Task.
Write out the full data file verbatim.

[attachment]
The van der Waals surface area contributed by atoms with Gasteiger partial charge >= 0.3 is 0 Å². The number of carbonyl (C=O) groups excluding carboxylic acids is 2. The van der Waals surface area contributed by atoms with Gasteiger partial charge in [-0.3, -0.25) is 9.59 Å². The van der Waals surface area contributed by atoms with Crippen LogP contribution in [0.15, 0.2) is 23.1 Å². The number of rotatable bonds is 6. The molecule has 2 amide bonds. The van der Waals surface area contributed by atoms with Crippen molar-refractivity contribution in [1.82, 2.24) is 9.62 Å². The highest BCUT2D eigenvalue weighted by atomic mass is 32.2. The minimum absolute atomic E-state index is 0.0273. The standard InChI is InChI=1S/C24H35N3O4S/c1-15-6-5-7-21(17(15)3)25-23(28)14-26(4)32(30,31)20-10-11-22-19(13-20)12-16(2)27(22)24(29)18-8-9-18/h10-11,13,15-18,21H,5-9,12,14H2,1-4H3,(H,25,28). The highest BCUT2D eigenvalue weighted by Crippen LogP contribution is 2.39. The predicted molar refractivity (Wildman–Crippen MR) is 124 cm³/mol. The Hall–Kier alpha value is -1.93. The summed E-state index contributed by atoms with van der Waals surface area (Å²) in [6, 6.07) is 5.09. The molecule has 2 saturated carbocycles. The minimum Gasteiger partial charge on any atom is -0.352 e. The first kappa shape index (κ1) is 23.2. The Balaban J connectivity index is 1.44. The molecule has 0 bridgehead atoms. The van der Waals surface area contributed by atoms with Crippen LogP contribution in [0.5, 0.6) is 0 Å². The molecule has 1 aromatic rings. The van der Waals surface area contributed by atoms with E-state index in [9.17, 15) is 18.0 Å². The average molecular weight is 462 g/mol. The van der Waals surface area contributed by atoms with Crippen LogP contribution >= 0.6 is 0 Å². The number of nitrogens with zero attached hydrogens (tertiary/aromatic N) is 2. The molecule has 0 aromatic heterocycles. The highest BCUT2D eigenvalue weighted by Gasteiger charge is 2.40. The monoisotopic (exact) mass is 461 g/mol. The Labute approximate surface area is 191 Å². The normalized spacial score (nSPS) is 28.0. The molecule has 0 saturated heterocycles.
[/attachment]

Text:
The van der Waals surface area contributed by atoms with Gasteiger partial charge >= 0.3 is 0 Å². The number of carbonyl (C=O) groups excluding carboxylic acids is 2. The van der Waals surface area contributed by atoms with Gasteiger partial charge in [-0.3, -0.25) is 9.59 Å². The van der Waals surface area contributed by atoms with Crippen LogP contribution in [0.15, 0.2) is 23.1 Å². The number of rotatable bonds is 6. The molecule has 2 amide bonds. The van der Waals surface area contributed by atoms with Crippen molar-refractivity contribution in [1.82, 2.24) is 9.62 Å². The highest BCUT2D eigenvalue weighted by atomic mass is 32.2. The minimum absolute atomic E-state index is 0.0273. The standard InChI is InChI=1S/C24H35N3O4S/c1-15-6-5-7-21(17(15)3)25-23(28)14-26(4)32(30,31)20-10-11-22-19(13-20)12-16(2)27(22)24(29)18-8-9-18/h10-11,13,15-18,21H,5-9,12,14H2,1-4H3,(H,25,28). The highest BCUT2D eigenvalue weighted by Crippen LogP contribution is 2.39. The predicted molar refractivity (Wildman–Crippen MR) is 124 cm³/mol. The Hall–Kier alpha value is -1.93. The summed E-state index contributed by atoms with van der Waals surface area (Å²) in [6, 6.07) is 5.09. The molecule has 2 saturated carbocycles. The minimum Gasteiger partial charge on any atom is -0.352 e. The first kappa shape index (κ1) is 23.2. The Balaban J connectivity index is 1.44. The molecule has 0 bridgehead atoms. The van der Waals surface area contributed by atoms with Crippen LogP contribution in [0.5, 0.6) is 0 Å². The molecule has 1 aromatic rings. The van der Waals surface area contributed by atoms with E-state index in [9.17, 15) is 18.0 Å². The average molecular weight is 462 g/mol. The van der Waals surface area contributed by atoms with Crippen LogP contribution >= 0.6 is 0 Å². The number of nitrogens with zero attached hydrogens (tertiary/aromatic N) is 2. The molecule has 0 aromatic heterocycles. The highest BCUT2D eigenvalue weighted by Gasteiger charge is 2.40. The monoisotopic (exact) mass is 461 g/mol. The Labute approximate surface area is 191 Å². The normalized spacial score (nSPS) is 28.0. The molecule has 0 saturated heterocycles.